TikTok, the Fastest Way on Earth to Become a Food Star

Eitan Bernath, a 19-year-old TikTok star with more than 1.6 million followers, began posting cooking content to the platform in 2019. Like many Generation Z TikTok chefs, he taught himself to cook by watching YouTube and the Food Network. He would share the things he made to Instagram, but never gained much traction.

Within 24 hours of posting his first TikTok, however, he had accrued tens of thousands of followers. Mr. Bernath, whose demeanor is bright, upbeat and approachable, began sharing short, easy-to-make recipes that other beginner cooks and his teenage peers could make at home. The videos took off.

“TikTok is the biggest thing that happened to me in my career, and honestly the reason why I am where I am today,” he said.

In 2018, when TikTok was officially introduced in America — it was already enormously popular elsewhere around the world — the app was synonymous with lip syncs and dance challenges. But food content exploded on the platform in early 2020, when millions of people were stuck at home during quarantine and cooking became a pastime. Videos with the hashtag #TikTokFood have collectively amassed 25.2 billion views, and the app regularly spawns viral food crazes, such as whipped coffee and a pasta dish with baked feta and tomatoes now known as the “TikTok pasta.” A video that shows you how to make a three-ingredient Oreo cake has gotten more than 42.1 million views.

TikTok has also birthed a new generation of cooking stars who didn’t put in years in a professional kitchen or at a glossy food magazine, and who are often showcasing recipes they find online rather than developing their own. They’ve become famous on the internet remarkably fast.

“The thing that makes TikTok outstanding compared to any other platform is the speed of scale,” said Eunice Shin, the head of media and entertainment at Prophet, a growth strategy firm. “If something goes viral, you can go from zero to millions of followers in a matter of months. That’s really hard to do if you take a traditional trajectory.”

No one has seized on this opportunity faster than members of Gen Z. “The trend we’re noticing is younger and younger talent making a name for themselves as a result of adopting the platform,” said Jad Dayeh, the head of digital media at Endeavor, a top talent agency.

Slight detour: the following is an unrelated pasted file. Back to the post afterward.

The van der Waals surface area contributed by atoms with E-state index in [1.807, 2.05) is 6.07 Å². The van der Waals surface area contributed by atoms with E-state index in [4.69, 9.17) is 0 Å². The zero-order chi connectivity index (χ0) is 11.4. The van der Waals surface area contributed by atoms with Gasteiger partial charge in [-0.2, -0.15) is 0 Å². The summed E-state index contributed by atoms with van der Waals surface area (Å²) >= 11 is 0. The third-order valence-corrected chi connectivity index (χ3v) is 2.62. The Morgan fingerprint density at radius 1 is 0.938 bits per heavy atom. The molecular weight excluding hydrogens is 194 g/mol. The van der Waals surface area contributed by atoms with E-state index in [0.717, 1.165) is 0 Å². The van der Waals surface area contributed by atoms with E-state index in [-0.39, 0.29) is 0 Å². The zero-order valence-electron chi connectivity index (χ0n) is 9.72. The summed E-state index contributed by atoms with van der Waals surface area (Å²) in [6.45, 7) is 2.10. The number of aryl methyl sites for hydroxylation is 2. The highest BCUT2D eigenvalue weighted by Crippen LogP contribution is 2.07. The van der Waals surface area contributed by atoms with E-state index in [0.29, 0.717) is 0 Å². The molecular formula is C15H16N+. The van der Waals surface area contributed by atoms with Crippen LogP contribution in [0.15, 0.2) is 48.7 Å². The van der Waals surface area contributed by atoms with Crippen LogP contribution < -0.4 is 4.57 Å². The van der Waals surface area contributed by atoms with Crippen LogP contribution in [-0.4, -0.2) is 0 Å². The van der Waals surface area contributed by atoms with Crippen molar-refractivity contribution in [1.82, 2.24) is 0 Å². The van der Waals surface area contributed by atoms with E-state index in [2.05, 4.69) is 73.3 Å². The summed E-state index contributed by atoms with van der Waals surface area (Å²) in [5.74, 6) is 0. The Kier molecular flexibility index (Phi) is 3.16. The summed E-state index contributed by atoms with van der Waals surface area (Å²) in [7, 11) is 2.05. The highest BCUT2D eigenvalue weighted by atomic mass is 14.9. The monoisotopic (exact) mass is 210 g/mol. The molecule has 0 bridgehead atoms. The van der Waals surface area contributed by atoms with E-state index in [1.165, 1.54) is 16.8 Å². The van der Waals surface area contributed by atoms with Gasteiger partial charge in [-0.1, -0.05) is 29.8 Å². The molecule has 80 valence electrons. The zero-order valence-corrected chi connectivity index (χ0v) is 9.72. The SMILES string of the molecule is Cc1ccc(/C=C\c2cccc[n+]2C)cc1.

Many Gen Z stars on FoodTok, as some call the food community on the app, wonder why anyone would pay their dues at a grueling restaurant job when they could be building their own brand online. Others are leaving the restaurant business to pursue full-time careers as content creators. And several are monetizing through TikTok’s creator fund, which pays content creators based on how many views their videos get, and through advertising deals and sponsorships.

“Recipes that are going viral on other social platforms are just visually appealing, you drool over them, but you never make them,” said Ahmad Alzahabi, 24, a TikTok food star in Flint, Mich., with more than 3.7 million followers. “TikTok has allowed people to document their family gatherings, what they make at home. It doesn’t have to look as pretty.”

TikTok also makes it incredibly easy to create content. Users upload videos that are up to a minute long, and set those videos to sound. You can add title cards, captions and fun effects like zooming or face warping. While editing videos for YouTube requires knowledge of third-party editing software, you can shoot, edit and post videos easily to TikTok, all from your phone. TikTok also allows power users to organize their videos into collections, such as “pie recipes” or “dinner ideas,” and offers functions like livestreaming to keep fans engaged.

But it’s the app’s algorithm that makes it easier than ever to become an overnight food sensation. On TikTok, the primary way users consume videos is through the “For You” page, an algorithmically programmed feed of content delivered to users based on what they’ve watched or engaged with in the past. Once a user begins viewing and engaging with content, there’s a snowball effect in which that user is served more and more of that type of content. If the algorithm picks up that you like Mexican food, for instance, it will show you more cooking videos in that realm.

This algorithmic content distribution system allows users to go down deep rabbit holes and program their feeds full of niche cooking content. There are a seemingly endless number of videos dedicated to every dietary restriction, region or culture: vegan cooking, Keto-friendly recipes, North African street food, Midwestern cuisine.

For food creators, the resulting growth is explosive.

Mr. Alzahabi said Gen Z TikTok food stars are also “a little bit more creative in the kitchen,” routinely making food from different cultures, or fusing dishes together. (Some TikTok cooks — but not all — credit the cultural origins of their dishes in the comment section of their videos.)

“I think the older generation, they’re very cookie cutter,” he said. “If you want to make a recipe, they think there’s a certain way to make it. I think this younger generation, especially in America with all the cultures that are mixing together, I think there will be a new breed of insane foods that are combining all these cultures and ethnicities.”

As fans become better cooks, some start channels of their own. Mr. Skier said that new names in food are popping up every day because of TikTok.

“A couple people I’m friends with right now are in the process of blowing up, and they started a month ago,” he said. “If you make good content and good food, you can blow up too.”

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